I smile every time I compare how busy we’ve been with how busy we thought we’d be.
SoCo has been fortunate, but we don’t view the fortune as luck or a circumstantial hand out. We’ve worked hard to get this far, and cared for our guests as if our success depends on them—because it does.
Besides, our primary goal with SoCo was to make friends and feed them the best food we can make. [Successfully maintaining our business is really just a means to that end. (Sorry, Immanuel.)]
So, we’ve been happily busy, and as SoCo means “SOuthern COmfort food with a twist,” Kimberly and I eat a lot of leftover twisted southern comfort food.
Keeping to a focused cuisine is difficult for me. Kimberly and I have been together for 7 years, and I have cooked thousands of meals for us, yet only repeated a few dinners. ADD? Probably.
So, now that I’ve found a tasty groove with southern comfort food, I’ve left behind my usual dabblings in other cultures’ cuisines.
I’ve also forgotten what it was like to aim for an untested dish with a limited pantry. But, I couldn’t feed Kimberly another southern dish, however successful our dishes have been. She (read: we) needed a brief visit to another culture.
We’ve planted a huge garden and will soon be adding chickens to our farm. Self-sustainability is important to us. Interaction among local farms is good, too. I truly think we could (and should) return to the systems that sustained our anscestors in the days before e.coli contamination, steroids and processed foods.
Consistent with our vision, I am hellbent on using every ingredient we have access to as fully as I can. For example, a chicken is cleaned and cooked. The trimmings, scraps and bones—along with skins and scraps of onions, leeks, garlic, carrots, and herb stems are used to make stock. The resulting stock may be a base for a soup or sauce, consommé or demi-glace. I then pick off the bones any available meat to supplement what we feed our dogs and cats.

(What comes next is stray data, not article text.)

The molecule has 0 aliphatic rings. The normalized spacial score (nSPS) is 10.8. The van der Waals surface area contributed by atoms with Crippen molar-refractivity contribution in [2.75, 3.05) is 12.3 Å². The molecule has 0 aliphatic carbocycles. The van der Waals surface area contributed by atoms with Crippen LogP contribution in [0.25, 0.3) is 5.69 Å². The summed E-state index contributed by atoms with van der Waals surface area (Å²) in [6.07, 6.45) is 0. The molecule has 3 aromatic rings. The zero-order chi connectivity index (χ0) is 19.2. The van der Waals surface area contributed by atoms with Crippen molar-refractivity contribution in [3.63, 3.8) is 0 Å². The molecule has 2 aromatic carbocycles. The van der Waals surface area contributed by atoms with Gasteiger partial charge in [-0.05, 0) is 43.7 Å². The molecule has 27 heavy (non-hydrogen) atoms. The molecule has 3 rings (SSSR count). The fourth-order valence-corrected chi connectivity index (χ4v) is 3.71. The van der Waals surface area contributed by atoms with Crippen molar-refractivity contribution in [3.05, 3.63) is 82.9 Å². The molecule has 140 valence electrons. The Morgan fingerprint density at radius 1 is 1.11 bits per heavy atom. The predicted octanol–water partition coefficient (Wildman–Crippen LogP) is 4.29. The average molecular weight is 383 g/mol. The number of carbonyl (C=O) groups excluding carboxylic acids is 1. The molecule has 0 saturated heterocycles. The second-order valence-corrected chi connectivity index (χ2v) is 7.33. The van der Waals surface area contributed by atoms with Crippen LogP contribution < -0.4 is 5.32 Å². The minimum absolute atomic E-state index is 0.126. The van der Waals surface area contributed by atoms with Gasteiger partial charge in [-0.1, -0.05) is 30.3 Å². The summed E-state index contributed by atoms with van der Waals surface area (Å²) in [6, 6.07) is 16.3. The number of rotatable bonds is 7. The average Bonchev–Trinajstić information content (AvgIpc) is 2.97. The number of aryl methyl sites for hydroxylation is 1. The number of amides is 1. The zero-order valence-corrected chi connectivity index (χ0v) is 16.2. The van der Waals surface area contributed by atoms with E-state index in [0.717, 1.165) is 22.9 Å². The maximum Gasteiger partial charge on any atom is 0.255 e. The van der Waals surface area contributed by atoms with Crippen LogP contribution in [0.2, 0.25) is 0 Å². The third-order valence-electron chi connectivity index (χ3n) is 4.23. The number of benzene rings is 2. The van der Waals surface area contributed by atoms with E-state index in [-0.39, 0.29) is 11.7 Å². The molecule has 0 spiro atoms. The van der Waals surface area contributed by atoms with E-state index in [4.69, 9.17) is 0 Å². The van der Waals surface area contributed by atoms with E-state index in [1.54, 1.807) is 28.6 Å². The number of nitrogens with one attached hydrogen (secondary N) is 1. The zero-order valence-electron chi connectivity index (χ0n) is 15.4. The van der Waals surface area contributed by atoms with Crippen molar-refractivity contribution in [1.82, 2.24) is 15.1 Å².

It’s not unexpected, then, that I am drawn to the fundamental garde manger (keeper/protector of the food) techniques that make the most of every available food item, like charcuterie.
I’ve had a salt beef project going for nearly two months now. My 2-pound chunk of flat iron steak has never left the fridge, but has been securely covered in a frosty coating of salt and spices. Periodically, I’ve rinsed, sliced and sampled the beef. A simple cut of beef has been elevated to a rich, tender, uber-beefy psuedo-jerky.
But, my salt beef wanted some attention as badly as we wanted some refreshing flavors.
In my quest to provide my wife with a fresh flavor profile, I raided the most neglected corners of our pantry, finding a lot of Asian elements.
Beef bones and veggie scraps gladly accepted puréed ginger, fish sauce, brown sugar, star anise, sesame oil and hot chilis. We had some angel hair pasta, pickled ginger, sweet onion, lime, rice wine vinegar and black sesame seeds, too.
Once trimmed, my salt beef gladly provided the unifying umami to its formerly neglected supporting cast. Kimberly was pleasantly surprised by what I placed before her on the dinner table. Granted, Pho is still southern cooking—albeit southern Vietnamese cooking.
But, the dish’s success underscored the versatility and strength of food cultures in traditionally impoverished regions, which rely on techniques including curing meat.
This Vietnamese Pho won’t likely make it to the menu at SoCo, but tonight, it embodied the supreme resourcefulness and dedication to ingredients that defines the southern American comfort food that is the heart of SoCo.
(And our dogs and cats inhaled the tender beef we picked from the soup bones.)
Technically, at SoCo, I’m a chef and owner. But, tonight, I returned to the most important, food-providing role of home cook, making the most of my ingredients to nourish my loved ones.
Frankly—and despite how unprofessional it sounds—“nourishing my loved ones” is what I see as my mission no matter whom I’m feeding.
I look forward to, and am excited by the future. I hope we’ll see you here.